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How Kishore Kumar’s favourite trumpet player made it to Sridhar/Thayil’s new album

How Kishore Kumar’s favourite trumpet player made it to Sridhar/Thayil’s self-titled debut

Deepti Unni Apr 18, 2012
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As Sridhar/Thayil get ready to release their debut album this week, expect jazz-tinged melodies, provocative word-play, soaring sopranos and copious, copious amounts of whimsy. The album titled STD has some stellar collaborations that not only include the likes of Asian Dub Foundation’s Dr Das but, as we found out, some leading musicians from vintage Hindi film music orchestras such as Kishore Sodha on the trumpet.

Kishore Sodha

 Sodha has been a trumpet player in Bollywood since 1978 and was a part of R.D Burman’s horn section. He reels off a list of composers: “I’ve worked with Kalyanji-Anandji, R.D. Burman, Bappi Lahiri, Anu Malik, Laxmikant-Pyarelal, Anand-Milind, and contemporary composers like Salim-Suleiman, Vishal-Shekhar, Sajid-Wajid and Shankar-Ehsaan-Loy.” But Kishore Kumar, he says, was particularly close to his heart. “The first song I ever played trumpet on was ‘Rote Hue Aate Hain Sab’ in Muqaddar Ka Sikandar. I was Kishore Kumar’s favorite trumpet player; I’ve performed at almost all his shows.”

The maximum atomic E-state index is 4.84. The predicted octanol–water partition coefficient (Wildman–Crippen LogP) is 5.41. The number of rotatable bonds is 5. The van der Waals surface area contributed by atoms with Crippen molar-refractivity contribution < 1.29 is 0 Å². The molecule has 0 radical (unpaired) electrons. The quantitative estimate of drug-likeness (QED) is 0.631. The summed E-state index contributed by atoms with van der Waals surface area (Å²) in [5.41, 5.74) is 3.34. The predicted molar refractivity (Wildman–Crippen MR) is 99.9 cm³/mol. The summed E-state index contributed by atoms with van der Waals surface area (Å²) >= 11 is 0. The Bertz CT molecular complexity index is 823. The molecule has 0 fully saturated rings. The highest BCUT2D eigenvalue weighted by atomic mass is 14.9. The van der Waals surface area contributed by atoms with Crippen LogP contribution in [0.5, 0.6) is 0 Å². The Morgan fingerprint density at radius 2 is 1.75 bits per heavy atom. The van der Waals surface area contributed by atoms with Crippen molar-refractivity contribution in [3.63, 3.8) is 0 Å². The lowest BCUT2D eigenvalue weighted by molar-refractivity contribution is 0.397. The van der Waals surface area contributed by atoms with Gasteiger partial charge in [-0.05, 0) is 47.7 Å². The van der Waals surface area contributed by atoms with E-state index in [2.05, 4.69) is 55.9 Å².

Sridhar/Thayil invited Sodha to be a part of the album since some of the tracks took on a retro Hindi film music sound. Sodha first met vocalist Suman Sridhar in 2011, during the recording of the Dev Anand classic “Khoya Khoya Chand”’s new version for the film Shaitan. Was it difficult to approach the Sridhar/Thayil sound considering how far removed it is from Bollywood? “I didn’t have to approach their music differently,” he says. “Woh kehte hain na, musicians kisike bhi rang mein rang sakte hain, music bhi aisi cheez hai. I really enjoyed working with them; I played on ‘Punk Bhajan’, which was very different and unique.” Sodha says he went into the recording to play on one song but finally recorded over three tracks. “I’m happy they [Sridhar/Thayil] liked my work enough to feature me on three songs.”

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 Jeet Thayil, meanwhile, can’t say enough good things about Sodha. He relates an anecdote from their time in the studio. “We were recording at the Blue Frog studio and we had some technical screw-ups with Suman’s laptop, so while we were figuring that out, we played him a track just once. It had taken us a while, weeks actually, to actually nail some of those runs and changes in that track.” Thayil adds that Sodha listened to the track while he texted away on his phone and seemingly paid little attention to it. “As soon as the laptop was fixed, he put his phone down, picked up his instrument and nailed it on the first take. That’s when it occurred to me that these are the guys who play for Bollywood. They are our jazz musicians, they are that good. In any part of the world they would be famous soloists; they’d be doing major concerts. Here of course they end up playing for Bollywood.”

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